Nine Day Wonder, I didn’t realize we don’t use that expression in the States, it’s part of my British English baggage. A flash in the pan, about sums it up. After reading Stephen Greenblatt’s superb Tyrant, I wanted to read the Henry VI plays, plus Richard III: the sign of a good critic/commentator, they make you want to the work they’re discussing. I came across this:
2 Henry VI, ii iv: Eleanor, a noblewoman, wife of Gloucester, Lord Protector and uncle to the king, has been foolish and trapped in her folly. Though her life is spared she is banished to the Isle of Man (!), but before she goes she must abase herself by parading the streets shoeless, dressed in a coarse shift, exposed to the mockery and insults of whoever passes by. Her husband comes to bid her farewell. He says:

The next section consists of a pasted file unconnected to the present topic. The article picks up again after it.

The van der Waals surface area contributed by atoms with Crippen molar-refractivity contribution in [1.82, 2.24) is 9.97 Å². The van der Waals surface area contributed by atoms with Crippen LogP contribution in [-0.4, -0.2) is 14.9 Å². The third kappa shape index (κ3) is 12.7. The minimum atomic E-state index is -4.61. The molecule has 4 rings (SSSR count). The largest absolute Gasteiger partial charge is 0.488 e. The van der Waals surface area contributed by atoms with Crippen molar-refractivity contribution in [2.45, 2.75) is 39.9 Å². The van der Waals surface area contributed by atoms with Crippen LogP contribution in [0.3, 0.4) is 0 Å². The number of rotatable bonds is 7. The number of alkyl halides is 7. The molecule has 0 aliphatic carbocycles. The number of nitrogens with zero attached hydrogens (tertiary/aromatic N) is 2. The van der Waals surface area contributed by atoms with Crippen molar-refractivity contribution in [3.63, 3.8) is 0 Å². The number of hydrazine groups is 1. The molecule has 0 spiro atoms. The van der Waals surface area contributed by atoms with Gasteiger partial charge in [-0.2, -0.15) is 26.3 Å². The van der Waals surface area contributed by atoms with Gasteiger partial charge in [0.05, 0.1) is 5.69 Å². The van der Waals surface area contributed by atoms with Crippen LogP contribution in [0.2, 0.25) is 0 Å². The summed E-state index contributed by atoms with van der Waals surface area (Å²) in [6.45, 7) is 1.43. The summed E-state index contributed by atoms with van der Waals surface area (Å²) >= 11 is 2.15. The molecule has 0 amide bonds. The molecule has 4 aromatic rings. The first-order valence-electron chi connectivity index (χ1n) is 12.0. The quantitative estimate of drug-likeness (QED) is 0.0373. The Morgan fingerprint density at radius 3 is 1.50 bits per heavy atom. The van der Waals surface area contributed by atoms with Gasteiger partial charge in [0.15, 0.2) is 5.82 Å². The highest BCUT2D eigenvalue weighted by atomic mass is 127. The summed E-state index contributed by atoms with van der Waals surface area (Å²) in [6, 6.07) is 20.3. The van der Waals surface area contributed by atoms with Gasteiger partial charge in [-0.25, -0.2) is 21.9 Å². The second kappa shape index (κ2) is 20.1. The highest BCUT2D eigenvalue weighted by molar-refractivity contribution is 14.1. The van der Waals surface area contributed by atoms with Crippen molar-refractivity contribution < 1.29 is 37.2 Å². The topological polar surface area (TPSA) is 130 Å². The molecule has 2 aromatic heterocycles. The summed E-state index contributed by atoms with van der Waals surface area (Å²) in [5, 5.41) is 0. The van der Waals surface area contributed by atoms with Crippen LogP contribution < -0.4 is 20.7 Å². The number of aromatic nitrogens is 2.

I pray thee set thy heart to patience. These few days wonder will be quickly worn.
So a wonder was a kind of punishment, a period of public humiliation, like the stocks but moveable?
In 3Henry IV, iii ii, two of the princes are gossiping about the commoner Jack Cade whose rebellion has been put down, and he himself killed. They discuss what punishment he could have been given equal to his crimes had he lived.
Richard: That would be a ten day’s wonder at the least.
Clarence: That’s a day longer than a wonder lasts.
Richard: By so much is the Wonder in extremes.
In life, unlike my play, Kempe (as they spelled his name) danced away from London to Norwich. I have him doing the reverse, but my play is about ambition and his goal consequently must be London. But was he in fact being punished? Or did he take on the name of the punishment to mock himself?